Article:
On January 1, I announced a new blog series here at Joy Woven Deep. If you haven’t seen that post yet, I encourage you to check it out, then come on back and join in the journey.
Annunciation of the Lord
(also called “Feast of the Annunciation” or “Feast of the Annunciation of the Blessed Virgin Mary”)
What’s this holy day all about?
Annunciation (definition: announcing) of the Lord marks the day when the angel Gabriel came to visit Mary, declaring to her that she would be the mother of Jesus, the Son of God. The Annunciation is typically observed on March 25th (exactly 9 months before Christmas), but is never celebrated during Holy Week, so this year it is observed on April 4th. It is recorded in Luke 1:26-38. The Annunciation occurs during the season of Eastertide.
What’s the history of this observance?
“The Feast of the Annunciation of the Blessed Virgin Mary dates back to at least the 6th century, and is mentioned between AD 530 and 533 in a sermon by Abraham of Ephesus. In the West, the first authentic reference is in the Gelasian Sacramentary in the 7th century. The tenth Synod of Toledo (AD 656), and Trullan Synod (AD 692) speak of the Annunciation feast as universally celebrated in the Catholic Church. In the Acts of the latter council, the feast is exempted from the Lenten fast.” (citation)
What’s it to me?
The Annunciation represents a great deal to the Christian, both in the facts of what actually happened on that miraculous day, and how the story informs our lives even still. Through Gabriel, God declared that, in fulfillment of prophecy, His Son would enter the world, establishing “a kingdom that will never end.” We are reminded of the radical, saving, loving, unstoppable plan of God to redeem humanity back to Himself. Mary’s humility and submission in her response speaks volumes about her deep faith, her strength and her certainty of God’s goodness. She asks how she will become pregnant, and what she is told sounds impossible, yet she believes, though her subsequent pregnancy will likely cause scorn and marginalization by her fiance, Joseph, family and community. She trusts that that which the messenger of God has declared not only will come to pass, but is the best thing that could happen, and she willingly accepts his mission, beckoning us to do the same.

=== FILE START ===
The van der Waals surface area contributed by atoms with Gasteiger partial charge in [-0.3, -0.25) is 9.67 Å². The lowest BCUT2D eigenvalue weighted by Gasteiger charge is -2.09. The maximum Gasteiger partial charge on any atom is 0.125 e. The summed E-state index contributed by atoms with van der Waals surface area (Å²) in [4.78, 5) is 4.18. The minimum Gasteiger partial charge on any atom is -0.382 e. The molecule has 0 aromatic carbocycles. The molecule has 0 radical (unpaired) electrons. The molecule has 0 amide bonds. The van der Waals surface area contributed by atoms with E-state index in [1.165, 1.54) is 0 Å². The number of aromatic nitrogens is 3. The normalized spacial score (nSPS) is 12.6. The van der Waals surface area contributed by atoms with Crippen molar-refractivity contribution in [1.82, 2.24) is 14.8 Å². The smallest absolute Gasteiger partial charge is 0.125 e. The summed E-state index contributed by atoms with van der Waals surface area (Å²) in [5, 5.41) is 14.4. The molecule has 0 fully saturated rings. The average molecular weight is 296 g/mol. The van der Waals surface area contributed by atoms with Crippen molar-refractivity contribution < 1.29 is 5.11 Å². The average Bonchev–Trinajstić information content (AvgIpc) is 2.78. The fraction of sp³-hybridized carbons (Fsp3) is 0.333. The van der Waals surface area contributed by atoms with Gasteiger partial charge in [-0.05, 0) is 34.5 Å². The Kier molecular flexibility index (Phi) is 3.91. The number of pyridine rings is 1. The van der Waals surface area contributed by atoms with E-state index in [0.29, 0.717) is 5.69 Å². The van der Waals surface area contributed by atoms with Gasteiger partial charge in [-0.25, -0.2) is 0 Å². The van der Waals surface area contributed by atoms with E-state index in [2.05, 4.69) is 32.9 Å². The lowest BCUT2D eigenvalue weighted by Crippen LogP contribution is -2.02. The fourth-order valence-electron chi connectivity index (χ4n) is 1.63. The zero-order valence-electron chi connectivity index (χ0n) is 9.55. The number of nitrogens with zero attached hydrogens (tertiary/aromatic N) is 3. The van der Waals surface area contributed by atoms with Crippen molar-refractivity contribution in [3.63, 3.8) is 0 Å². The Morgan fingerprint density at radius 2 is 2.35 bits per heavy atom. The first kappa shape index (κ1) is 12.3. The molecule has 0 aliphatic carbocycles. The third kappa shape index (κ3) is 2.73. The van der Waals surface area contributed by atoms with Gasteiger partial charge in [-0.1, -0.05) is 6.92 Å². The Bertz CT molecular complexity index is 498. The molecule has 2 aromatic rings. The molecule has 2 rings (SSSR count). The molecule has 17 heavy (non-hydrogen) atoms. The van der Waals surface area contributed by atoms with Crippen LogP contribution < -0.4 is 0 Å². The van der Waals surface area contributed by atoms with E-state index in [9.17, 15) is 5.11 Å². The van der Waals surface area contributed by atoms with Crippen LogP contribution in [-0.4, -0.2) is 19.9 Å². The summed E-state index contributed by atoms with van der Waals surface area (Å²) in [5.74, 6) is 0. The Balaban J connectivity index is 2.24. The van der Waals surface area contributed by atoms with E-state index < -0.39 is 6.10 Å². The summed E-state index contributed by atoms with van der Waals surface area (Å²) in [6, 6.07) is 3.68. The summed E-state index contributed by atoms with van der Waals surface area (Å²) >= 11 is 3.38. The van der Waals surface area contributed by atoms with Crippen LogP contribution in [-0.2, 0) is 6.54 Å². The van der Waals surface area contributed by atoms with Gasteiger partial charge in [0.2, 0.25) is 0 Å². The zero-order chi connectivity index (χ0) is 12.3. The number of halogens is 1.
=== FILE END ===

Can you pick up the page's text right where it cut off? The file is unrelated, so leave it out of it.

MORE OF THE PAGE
So, boil it down for me, would you?
The Annunciation of the Lord commemorates the day when the angel Gabriel visited Mary and told her she would become pregnant, give birth, have a Son and name Him Jesus, whose kingdom would have no end.
So, how could we observe it?
Read the Lectionary texts and pray the Collect for the Annunciation.
Pray the Collect for the Annunciation: Pour your grace into our hearts, O Lord, that we who have known the incarnation of your Son Jesus Christ, announced by an angel to the Virgin Mary, may by his cross and passion be brought to the glory of his resurrection; who lives and reigns with you, in the unity of the Holy Spirit, one God, now and for ever. Amen.
The unborn Jesus is not often discussed in Evangelicalism. This article presents some interesting reasons why, and observes how the unborn Jesus influences (or should influence) the pro-life position. Celebrate life by supporting a local pregnancy outreach center financially or by asking how you can volunteer.
Consider what it is to be filled with the Spirit as Mary was filled with Jesus. Ponder the Fruit of the Spirit, asking God to make them manifest in your life by the Spirit who lives in you.
Download the Sacred Ordinary Days Essentials Workbook and grow in your understanding of the Easter season through the one page summary. Then use the workbook pages to reflect on the past season and reset for the remainder of the season of Easter/Eastertide.
Add touches of white to your home through decor, flowers or candles.
For kids: In Sweden, this holiday is celebrated with WAFFLES! How fun is that? Make waffles (for any meal) and talk to your kids about how Mary said yes to God even in fear, even before she had all the answers. Celebrate her bravery! Find all kinds of coloring sheets and activities here.
I would love for you to join the conversation. Would you add your voice to the conversation via blog post comments or on the Facebook page and share your thoughts on these questions with us?
What are your ideas for observing The Annunciation?
Which components of exploring liturgy and the Christian calendar are you thinking about this week?
Is this series serving you well? What are you enjoying? How could it improve?
From Him | Through Him | To Him,